Dr, Steve Minart, of Iowa, stands beside his 2700cc Corvair powered 601XL(B). His aircraft was the 4th Corvair powered Zenith to arrive at this years event. Over the years we have had a steady stream of builders bring their Zeniths to Mexico, Colleges, Oshkosh and Sun n Fun. This is the best measure of success. Sales numbers mean little, I am in the game to get people flying. Our Corvair program for Zeniths has been around a long time. On our 2005 Midwest Night School tour, one of the stops was Dr. Minarts home. Here today, gone tomorrow companies in experimental aviation have stolen more builders dreams than most people first guess. Few people understand that less than 10% of the firms in our industry 20 years ago are left. Even many of the familiar names went through ownership changes and bankruptcies, often at builder expense. Zenith’s record is a complete standout in our industry.
Above, Mark Petinunas of Falcon machine speaks with Lynn Dingfelder about Lynn’s 601. Mark ‘Petz’ is one of our Corvair All-stars. He came down to the open house to meet with builders and Deliver a 3,000cc Corvair that is destined to power Clark Taylor’s 601XL. Because we are primarily in the business of teaching people how to build their own engines, the Corvair All-Stars are all mechanics and builders, not sales people.
Above I stand beside Ray Huffman from Lexexa Kansas. who has a long personal history with aviation. I noticed his hat and asked him about it. I listened closely while he spoke of Flying Hellcats and Corsairs in WWII, and Banshees in Korea, including ditching in the sea of Japan and being rescued by a helicopter. He is 88 today. About 10 years ago he built and flew a 601. It says a lot to me about the experience of homebuilding that a man who had flown the front line of aircraft in combat in his youth still found homebuilding a vital part of the panorama aviation, something he was unwilling to miss.
Listening to this man will likely turn out to be the best hour I spent in aviation in 2012. In another decade, we will still honor the courage of aviators of the greatest generation, but they will be gone, and you will never again be able to listen to one of them while standing in the sun on the ramp at an airport. You will always be able to see a F4U or a F6F at Airventure, or read about the history, but these are just machines and books, and are not comparable to meeting the man. 99% of us will never see nor do the things this man has, but as fellow homebuilders you have some common ground with him, a connection that can give you slightly better perspective on his experience. I have casually wasted many hours in my life, but from 3 to 4 pm CST September 22, 2012, I spent one of my hours doing something very worthwhile.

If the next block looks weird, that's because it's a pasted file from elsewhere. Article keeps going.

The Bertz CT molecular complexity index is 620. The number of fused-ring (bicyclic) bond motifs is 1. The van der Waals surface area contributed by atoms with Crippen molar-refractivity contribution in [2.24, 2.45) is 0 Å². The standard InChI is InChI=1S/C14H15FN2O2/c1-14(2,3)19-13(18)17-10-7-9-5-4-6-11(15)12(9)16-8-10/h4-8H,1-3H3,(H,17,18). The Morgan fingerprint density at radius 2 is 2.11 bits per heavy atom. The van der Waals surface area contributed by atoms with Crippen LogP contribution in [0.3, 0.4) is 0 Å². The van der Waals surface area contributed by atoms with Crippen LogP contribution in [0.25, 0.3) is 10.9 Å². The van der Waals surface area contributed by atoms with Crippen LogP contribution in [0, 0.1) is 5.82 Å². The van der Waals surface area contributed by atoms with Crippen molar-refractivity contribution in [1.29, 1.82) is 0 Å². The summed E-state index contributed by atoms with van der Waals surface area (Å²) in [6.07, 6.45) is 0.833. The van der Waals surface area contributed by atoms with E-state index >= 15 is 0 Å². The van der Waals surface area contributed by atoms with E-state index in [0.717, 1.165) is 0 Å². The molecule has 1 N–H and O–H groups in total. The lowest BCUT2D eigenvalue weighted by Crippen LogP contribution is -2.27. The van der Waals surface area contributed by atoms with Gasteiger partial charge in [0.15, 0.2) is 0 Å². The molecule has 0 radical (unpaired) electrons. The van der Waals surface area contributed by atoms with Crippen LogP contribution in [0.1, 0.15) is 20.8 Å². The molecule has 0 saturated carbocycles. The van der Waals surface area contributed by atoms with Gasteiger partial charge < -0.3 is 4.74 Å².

Above, Gary Burdett with the 2,850cc Dan bearing engine we built for his 750. He picked it up at the open house. He is on the fast track to finish the plane and have it out for the 2013 flying season. Our upcoming Corvair College #24 is an excellent place to make your own progress and lay the ground work for your own outstand year in 2013.-ww
Pictured below are 5 powder coated Zenith 750 mounts. I took the photo in our back yard today. We rarely offer items on sale, but here is a special offer for 750 builders.
At the Zenith open house, we brought 12 mounts, six 601/650 models and six 750 mounts. All of the 601/650 mounts went home with builders, but we still have five 750 mounts. (oddly enough, the exact reverse happened at last years Zenith event.) Because our mounts are made from CNC tubing sets we have machined 12 at a time, and because our powder coater likes to only do quantities, we are motivated to put these 5 mounts in the hands of 750 builders and get another batch welded and coated before CC#24.
We sold the mounts at Zenith for the normal $739 price, without the $70 shipping cost. Powder coating is normally a $100 option. For this sale, These coated mounts are $799, and we will cover the cost of shipping in the US. Any builder who would like one can send us a quick email note with you name address and phone number. Payment can either be by pay pal or by check. The mounts are ready for immediate shipment, and they take only 1 to 2 days to arrive. This is a good opportunity for a 750 builder to save some money and get an importiant part now. -ww